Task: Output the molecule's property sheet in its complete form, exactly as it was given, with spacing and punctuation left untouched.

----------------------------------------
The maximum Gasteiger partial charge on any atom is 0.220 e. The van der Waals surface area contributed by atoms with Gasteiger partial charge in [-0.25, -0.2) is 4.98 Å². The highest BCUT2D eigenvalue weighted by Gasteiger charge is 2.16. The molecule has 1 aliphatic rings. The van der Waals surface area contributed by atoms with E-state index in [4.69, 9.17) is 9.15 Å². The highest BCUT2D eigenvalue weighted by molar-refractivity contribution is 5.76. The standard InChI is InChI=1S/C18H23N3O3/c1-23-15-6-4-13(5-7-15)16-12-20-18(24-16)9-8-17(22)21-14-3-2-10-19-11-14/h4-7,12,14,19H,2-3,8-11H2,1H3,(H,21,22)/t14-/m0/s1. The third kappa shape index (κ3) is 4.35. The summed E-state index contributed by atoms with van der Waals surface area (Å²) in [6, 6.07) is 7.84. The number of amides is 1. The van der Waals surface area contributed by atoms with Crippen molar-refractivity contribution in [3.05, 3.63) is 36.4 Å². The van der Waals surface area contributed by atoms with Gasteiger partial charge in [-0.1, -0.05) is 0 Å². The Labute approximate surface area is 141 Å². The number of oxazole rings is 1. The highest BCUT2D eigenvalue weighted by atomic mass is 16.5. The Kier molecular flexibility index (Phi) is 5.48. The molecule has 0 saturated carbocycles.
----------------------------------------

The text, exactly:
The maximum Gasteiger partial charge on any atom is 0.220 e. The van der Waals surface area contributed by atoms with Gasteiger partial charge in [-0.25, -0.2) is 4.98 Å². The highest BCUT2D eigenvalue weighted by Gasteiger charge is 2.16. The molecule has 1 aliphatic rings. The van der Waals surface area contributed by atoms with E-state index in [4.69, 9.17) is 9.15 Å². The highest BCUT2D eigenvalue weighted by molar-refractivity contribution is 5.76. The standard InChI is InChI=1S/C18H23N3O3/c1-23-15-6-4-13(5-7-15)16-12-20-18(24-16)9-8-17(22)21-14-3-2-10-19-11-14/h4-7,12,14,19H,2-3,8-11H2,1H3,(H,21,22)/t14-/m0/s1. The third kappa shape index (κ3) is 4.35. The summed E-state index contributed by atoms with van der Waals surface area (Å²) in [6, 6.07) is 7.84. The number of amides is 1. The van der Waals surface area contributed by atoms with Crippen molar-refractivity contribution in [3.05, 3.63) is 36.4 Å². The van der Waals surface area contributed by atoms with Gasteiger partial charge in [-0.1, -0.05) is 0 Å². The Labute approximate surface area is 141 Å². The number of oxazole rings is 1. The highest BCUT2D eigenvalue weighted by atomic mass is 16.5. The Kier molecular flexibility index (Phi) is 5.48. The molecule has 0 saturated carbocycles.